A recently released U.S. Maritime warfare strategy document specifies China as the only major threat to the U.S. Navy, Coast Guard, and Marines, given the fast-expanding size, scope, and technological sophistication of its Navy. The strategy, called “Advantage at Sea: Prevailing With Integrated All Domain Naval Power,” specifies a number of particular concerns regarding Chinese maneuvers in the Pacific.
“China has implemented a strategy and revisionist approach that aims at the heart of the United States’ maritime power. It seeks to corrode international maritime governance, deny access to traditional logistical hubs, inhibit freedom of the seas, control use of key chokepoints, deter our engagement in regional disputes, and displace the United States as the preferred partner in countries around the world,” the strategy writes.
As part of its in-depth description of the maritime threats posed by China, the strategy raises the significant point that China has a particular mass or concentration of large Naval forces in the Pacific, one much larger than the U.S. presence in the region. While China is well known for its expansionist global ambitions in places like Africa and the Middle East, among others. Its forces do operate in large concentrated numbers in the Pacific, creating a disproportionate advantage in the region.
It is perhaps with this in mind that the strategy details several aggressive Chinese efforts, such as “militarizing” the South China Sea and asserting what the U.S. and its allies regard as “unlawful claims” to disputed territory in the area. The document also says China is “stealing” resources from other nations and building the world’s largest missile arsenal capable of threatening U.S. and allied forces in Guam and other areas throughout South East Asia.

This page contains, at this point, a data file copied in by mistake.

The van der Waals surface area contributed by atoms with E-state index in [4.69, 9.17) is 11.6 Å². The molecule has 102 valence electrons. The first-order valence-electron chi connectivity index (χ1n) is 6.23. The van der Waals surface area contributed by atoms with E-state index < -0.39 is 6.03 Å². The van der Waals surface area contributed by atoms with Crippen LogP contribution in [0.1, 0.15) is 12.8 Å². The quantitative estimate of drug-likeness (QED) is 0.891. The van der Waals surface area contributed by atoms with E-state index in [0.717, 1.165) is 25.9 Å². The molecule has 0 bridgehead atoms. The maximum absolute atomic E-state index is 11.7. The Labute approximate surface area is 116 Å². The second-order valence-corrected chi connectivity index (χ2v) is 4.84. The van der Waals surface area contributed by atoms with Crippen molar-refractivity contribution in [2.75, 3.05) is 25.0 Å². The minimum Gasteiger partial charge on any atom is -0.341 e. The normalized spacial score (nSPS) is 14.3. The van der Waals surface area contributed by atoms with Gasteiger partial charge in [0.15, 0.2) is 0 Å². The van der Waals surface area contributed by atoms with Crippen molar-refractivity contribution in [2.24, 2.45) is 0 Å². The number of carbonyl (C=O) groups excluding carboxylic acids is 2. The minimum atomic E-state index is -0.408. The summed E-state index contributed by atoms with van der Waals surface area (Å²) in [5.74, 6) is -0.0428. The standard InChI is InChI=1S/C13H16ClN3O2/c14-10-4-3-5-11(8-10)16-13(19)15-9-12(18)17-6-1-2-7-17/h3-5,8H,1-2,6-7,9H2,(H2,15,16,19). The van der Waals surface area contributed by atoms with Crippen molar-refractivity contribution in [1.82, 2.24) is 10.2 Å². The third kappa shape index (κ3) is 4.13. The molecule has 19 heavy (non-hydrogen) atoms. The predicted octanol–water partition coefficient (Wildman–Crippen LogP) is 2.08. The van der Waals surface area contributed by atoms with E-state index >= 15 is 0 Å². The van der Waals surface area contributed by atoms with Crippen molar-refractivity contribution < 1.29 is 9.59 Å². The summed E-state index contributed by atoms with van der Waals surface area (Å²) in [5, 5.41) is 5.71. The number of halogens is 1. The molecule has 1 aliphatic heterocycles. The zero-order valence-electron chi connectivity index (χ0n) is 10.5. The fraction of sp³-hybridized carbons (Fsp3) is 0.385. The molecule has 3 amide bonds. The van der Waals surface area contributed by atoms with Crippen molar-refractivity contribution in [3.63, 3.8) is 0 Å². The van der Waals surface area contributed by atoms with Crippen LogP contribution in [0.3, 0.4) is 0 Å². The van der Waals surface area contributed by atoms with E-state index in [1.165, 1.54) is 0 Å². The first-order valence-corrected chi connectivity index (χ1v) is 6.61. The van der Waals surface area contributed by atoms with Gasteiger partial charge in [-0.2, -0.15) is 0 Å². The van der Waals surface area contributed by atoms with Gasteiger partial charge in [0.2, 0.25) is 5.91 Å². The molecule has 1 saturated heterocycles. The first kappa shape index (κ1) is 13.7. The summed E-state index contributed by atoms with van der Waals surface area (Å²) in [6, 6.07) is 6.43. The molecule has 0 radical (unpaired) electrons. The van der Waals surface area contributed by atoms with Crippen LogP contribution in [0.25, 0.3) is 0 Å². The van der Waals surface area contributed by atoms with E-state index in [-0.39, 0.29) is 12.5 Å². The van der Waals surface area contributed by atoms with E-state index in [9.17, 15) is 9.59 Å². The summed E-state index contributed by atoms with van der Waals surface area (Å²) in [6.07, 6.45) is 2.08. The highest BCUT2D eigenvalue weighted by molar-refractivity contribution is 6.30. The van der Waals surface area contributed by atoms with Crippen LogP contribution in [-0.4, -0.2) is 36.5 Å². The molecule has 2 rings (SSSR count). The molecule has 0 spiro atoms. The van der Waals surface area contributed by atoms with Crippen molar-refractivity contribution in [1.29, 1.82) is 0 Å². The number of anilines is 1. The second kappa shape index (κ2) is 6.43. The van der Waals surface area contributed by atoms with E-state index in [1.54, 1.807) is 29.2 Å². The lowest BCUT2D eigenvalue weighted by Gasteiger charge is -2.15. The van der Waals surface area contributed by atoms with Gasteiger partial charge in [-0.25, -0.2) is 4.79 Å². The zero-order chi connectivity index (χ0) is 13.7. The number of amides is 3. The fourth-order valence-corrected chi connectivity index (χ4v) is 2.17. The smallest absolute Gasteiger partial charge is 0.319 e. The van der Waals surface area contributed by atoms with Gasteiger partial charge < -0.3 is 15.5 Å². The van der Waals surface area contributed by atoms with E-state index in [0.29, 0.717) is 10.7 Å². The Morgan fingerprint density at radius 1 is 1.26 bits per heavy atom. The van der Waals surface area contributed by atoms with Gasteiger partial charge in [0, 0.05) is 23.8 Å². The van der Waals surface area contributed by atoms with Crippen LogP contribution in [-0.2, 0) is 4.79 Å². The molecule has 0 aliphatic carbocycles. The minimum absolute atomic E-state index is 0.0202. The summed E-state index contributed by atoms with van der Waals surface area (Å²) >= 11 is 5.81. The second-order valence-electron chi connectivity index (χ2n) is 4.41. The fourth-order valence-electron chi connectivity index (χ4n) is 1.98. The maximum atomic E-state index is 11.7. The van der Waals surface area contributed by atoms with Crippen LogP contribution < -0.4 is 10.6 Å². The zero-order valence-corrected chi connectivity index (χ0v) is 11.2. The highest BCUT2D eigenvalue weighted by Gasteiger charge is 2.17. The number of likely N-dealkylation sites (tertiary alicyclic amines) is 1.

“Whereas U.S. naval forces are globally dispersed, supporting U.S. interests and deterring aggression from multiple threats, China’s numerically larger forces are primarily concentrated in the Western Pacific,” the strategy states. At the same time, the strategy makes a key point to emphasize Chinese expansionist aims in areas such as the Indian Ocean, Arctic, and even the Atlantic Ocean.
Citing China’s “multi-layered” fleet and growing arsenal of ballistic, nuclear, and hypersonic missiles, the strategy seems to recognize that, when it comes to maritime warfare, China is by far the most serious and significant threat to the U.S. As part of this, China’s rapid military modernization, particularly its Naval forces, are now in the midst of a massive expansion, as the country deploys new Type 075 amphibious assault ships, stealthy Type 055 destroyers and multiple new aircraft carriers bearing a resemblance to the U.S. Ford-class. Added to the maritime threat equation is that China is known to be engineering a carrier-launched variant of its 5th-generation J-31 stealth fighter in a clear attempt to rival the U.S. amphibious-launched F-35B or carrier-launched F-35C. Undersea, China continues to build new Jin-class ballistic missile submarines, soon to be armed with JL-3 nuclear-armed missiles able to travel 4,000 nautical miles to a target.
When discussing the nature of the fast-growing Chinese Naval threat, the strategy calls upon the U.S. Navy to “act with urgency.”
“China’s aggressive actions are undermining the international rules-based order, while its growing military capacity and capabilities are eroding U.S. military advantages at an alarming rate. The Naval Service must act with urgency, clarity, and vision to take the bold steps required to reverse these trends,” the strategy states.
Kris Osborn is the defense editor for the National Interest. Osborn previously served at the Pentagon as a Highly Qualified Expert with the Office of the Assistant Secretary of the Army—Acquisition, Logistics & Technology. Osborn has also worked as an anchor and on-air military specialist at national TV networks. He has appeared as a guest military expert on Fox News, MSNBC, The Military Channel, and The History Channel. He also has a Master's Degree in Comparative Literature from Columbia University.